Corporates fear AIDS may cost India its manpower edge

June 13th, 2008 - 9:13 pm ICT by IANS  


Mumbai, June 13 (IANS) Corporate honchos have expressed concern at the high incidence of AIDS among the country’s youth and cautioned that the scourge should not cost India its competitive edge in skilled manpower. At a day-long seminar here Friday organised by the Confederation of Indian Industry (CII), executive director (strategy and business development) of Tata Power Company and CII western region chief Banmali Agrawala said that India was in a Catch-22 situation, “with a mammoth skilled manpower on one hand and an epidemic of AIDS among youth”.

“We should not and cannot afford to lose the competitive advantage of having skilled workforce to the epidemic of AIDS just because the figures have come down from 5.2 million to 2.5 million. We cannot be complacent,” said Agrawala.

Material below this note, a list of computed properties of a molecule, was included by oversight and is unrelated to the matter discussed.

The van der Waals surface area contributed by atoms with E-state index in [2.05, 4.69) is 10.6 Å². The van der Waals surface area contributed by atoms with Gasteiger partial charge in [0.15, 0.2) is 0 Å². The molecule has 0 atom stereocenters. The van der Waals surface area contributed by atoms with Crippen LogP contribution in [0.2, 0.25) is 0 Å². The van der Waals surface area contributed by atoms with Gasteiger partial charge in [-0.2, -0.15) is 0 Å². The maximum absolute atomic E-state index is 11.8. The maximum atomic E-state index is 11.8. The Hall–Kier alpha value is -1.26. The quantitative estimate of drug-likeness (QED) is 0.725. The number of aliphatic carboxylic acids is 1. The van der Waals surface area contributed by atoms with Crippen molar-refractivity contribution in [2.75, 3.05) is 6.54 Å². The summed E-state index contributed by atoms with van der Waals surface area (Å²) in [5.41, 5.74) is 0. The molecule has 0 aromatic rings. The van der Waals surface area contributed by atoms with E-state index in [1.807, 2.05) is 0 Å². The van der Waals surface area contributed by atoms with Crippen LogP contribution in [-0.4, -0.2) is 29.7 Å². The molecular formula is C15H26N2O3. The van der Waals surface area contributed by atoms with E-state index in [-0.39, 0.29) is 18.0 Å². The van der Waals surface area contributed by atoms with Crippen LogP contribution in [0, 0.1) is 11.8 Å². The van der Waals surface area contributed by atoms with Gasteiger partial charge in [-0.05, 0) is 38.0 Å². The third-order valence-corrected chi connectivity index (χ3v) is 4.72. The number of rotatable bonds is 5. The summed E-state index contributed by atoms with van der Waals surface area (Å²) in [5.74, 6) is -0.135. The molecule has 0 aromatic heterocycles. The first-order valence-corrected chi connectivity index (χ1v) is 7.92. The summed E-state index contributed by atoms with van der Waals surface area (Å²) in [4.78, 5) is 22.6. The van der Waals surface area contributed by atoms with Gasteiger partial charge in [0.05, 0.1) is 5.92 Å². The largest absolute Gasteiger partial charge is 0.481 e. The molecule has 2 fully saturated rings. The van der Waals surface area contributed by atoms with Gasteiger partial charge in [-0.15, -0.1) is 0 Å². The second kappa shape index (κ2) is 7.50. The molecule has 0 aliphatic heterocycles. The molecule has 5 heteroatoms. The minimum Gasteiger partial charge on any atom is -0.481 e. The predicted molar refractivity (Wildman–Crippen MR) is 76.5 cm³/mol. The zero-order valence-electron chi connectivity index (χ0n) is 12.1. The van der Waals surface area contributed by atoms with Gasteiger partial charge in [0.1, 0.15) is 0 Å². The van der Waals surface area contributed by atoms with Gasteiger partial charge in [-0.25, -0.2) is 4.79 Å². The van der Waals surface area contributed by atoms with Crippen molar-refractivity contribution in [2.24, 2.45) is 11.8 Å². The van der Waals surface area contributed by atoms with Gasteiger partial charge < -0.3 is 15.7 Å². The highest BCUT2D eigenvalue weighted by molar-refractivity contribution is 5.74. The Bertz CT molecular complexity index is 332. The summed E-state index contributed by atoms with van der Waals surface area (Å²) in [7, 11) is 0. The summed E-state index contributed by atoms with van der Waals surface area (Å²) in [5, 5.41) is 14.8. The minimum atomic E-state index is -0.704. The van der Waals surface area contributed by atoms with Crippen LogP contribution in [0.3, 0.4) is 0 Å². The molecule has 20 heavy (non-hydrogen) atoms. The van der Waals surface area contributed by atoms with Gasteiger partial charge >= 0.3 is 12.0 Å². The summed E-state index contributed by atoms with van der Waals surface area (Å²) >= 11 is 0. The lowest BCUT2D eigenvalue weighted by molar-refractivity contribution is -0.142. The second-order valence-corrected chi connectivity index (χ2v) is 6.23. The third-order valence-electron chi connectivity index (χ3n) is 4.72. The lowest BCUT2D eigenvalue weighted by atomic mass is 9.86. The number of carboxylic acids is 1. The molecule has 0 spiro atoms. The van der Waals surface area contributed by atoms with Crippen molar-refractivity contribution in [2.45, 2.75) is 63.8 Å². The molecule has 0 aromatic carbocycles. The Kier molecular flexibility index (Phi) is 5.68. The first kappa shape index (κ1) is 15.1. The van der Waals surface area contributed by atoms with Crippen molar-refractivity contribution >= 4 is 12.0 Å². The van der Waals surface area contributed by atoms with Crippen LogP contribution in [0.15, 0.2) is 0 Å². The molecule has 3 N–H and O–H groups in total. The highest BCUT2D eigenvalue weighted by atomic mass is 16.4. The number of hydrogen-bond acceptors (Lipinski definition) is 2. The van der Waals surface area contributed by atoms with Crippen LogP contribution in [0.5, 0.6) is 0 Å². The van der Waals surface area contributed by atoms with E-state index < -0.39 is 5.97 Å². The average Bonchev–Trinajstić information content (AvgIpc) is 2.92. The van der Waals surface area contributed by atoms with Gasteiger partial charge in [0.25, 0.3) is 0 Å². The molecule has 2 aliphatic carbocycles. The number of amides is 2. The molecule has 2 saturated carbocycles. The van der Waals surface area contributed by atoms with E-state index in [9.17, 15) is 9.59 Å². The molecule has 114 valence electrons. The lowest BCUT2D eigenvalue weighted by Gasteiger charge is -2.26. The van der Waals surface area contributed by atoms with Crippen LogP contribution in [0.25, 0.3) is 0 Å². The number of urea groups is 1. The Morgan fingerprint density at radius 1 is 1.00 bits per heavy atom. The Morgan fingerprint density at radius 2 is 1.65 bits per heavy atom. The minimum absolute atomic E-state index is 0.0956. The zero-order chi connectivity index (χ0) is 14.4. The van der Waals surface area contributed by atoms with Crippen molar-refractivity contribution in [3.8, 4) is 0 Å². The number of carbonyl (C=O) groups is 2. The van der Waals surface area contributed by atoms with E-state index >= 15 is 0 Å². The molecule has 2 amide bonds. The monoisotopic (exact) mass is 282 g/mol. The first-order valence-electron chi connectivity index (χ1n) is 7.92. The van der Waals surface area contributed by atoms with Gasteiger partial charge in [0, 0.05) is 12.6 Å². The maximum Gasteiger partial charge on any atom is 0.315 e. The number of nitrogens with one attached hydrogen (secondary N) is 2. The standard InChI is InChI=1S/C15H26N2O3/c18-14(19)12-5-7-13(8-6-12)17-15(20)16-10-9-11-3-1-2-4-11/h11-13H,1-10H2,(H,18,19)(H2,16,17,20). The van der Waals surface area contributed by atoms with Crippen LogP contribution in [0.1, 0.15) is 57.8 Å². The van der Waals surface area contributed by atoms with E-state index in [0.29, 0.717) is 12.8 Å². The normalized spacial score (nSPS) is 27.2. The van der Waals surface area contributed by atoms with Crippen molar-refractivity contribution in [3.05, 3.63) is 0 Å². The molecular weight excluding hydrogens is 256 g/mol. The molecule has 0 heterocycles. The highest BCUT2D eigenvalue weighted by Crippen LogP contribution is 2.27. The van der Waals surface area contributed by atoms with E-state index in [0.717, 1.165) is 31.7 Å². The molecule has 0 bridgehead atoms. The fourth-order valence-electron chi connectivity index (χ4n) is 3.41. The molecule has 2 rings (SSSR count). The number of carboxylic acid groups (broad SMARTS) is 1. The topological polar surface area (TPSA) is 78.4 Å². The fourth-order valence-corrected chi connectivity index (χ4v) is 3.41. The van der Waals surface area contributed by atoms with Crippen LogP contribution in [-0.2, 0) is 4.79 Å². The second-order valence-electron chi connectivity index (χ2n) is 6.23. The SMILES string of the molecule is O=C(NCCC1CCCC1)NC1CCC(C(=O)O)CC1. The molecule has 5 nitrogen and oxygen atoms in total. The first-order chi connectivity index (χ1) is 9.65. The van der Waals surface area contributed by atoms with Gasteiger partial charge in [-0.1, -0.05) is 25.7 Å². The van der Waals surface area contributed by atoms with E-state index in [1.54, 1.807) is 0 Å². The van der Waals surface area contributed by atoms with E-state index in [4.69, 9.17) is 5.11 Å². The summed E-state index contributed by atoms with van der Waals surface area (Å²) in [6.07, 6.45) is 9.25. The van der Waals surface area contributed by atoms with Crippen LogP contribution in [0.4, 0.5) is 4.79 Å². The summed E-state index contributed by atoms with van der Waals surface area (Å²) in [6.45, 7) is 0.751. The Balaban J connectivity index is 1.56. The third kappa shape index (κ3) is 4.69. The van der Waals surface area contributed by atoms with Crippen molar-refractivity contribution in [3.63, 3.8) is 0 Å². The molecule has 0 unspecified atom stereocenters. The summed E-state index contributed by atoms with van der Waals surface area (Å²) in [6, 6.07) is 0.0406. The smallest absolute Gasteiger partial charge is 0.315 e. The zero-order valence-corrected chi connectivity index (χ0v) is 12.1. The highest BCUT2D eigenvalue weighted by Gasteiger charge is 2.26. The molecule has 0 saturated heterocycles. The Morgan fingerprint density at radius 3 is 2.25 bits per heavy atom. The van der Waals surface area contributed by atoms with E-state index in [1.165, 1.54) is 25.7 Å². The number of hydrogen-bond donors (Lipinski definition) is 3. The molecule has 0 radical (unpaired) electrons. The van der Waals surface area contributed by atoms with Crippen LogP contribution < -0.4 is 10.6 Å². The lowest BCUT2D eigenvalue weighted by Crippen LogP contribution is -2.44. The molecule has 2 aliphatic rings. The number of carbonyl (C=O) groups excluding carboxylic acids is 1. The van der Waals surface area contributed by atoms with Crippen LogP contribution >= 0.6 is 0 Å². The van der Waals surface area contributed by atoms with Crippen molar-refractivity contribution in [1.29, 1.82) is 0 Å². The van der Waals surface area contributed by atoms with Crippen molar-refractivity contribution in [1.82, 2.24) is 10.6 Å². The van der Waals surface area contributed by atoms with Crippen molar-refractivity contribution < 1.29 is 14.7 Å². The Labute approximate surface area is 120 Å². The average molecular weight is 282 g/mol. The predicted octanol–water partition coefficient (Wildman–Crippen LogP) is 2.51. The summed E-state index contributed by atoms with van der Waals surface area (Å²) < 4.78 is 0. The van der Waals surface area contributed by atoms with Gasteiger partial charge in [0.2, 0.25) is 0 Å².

The seminar “HIV/AIDS: Business Response to Prevention Care and Treatment” under “Project-Access to Care and Treatment” was attended by panellists from the corporate sector who shared their experiences about prevention, care and treatment regarding the disease in the corporate sector.

T. Rajgopal, vice president (medical and occupational health) of Hindustan Unilever Ltd, said: “Each one teach one is the workplace policy that should be adopted to create awareness about HIV-AIDS. With master trainers and peer educators, awareness can be extended to employees and beyond.”

He said that though there were no pre-employment tests for HIV-AIDS prescribed, a detailed policy was needed for the industry, especially in the unorganised sector and support of NGOs in such interventions.

He was of the opinion that the pre-employment tests “should be voluntary and not coercive”.

ACC Ltd corporate communications and corporate social responsibility head R. Nand Kumar stressed the need of building centres for treatment of HIC-AIDS “since it directly affects the productivity of the workforce”.

Bajaj Auto Ltd vice-president (corporate) C.P. Tripathi said that setting up of treatment and rehabilitation centres “was a corporate obligation to the community at large. Not only employees but the society at large is also our responsibility”.

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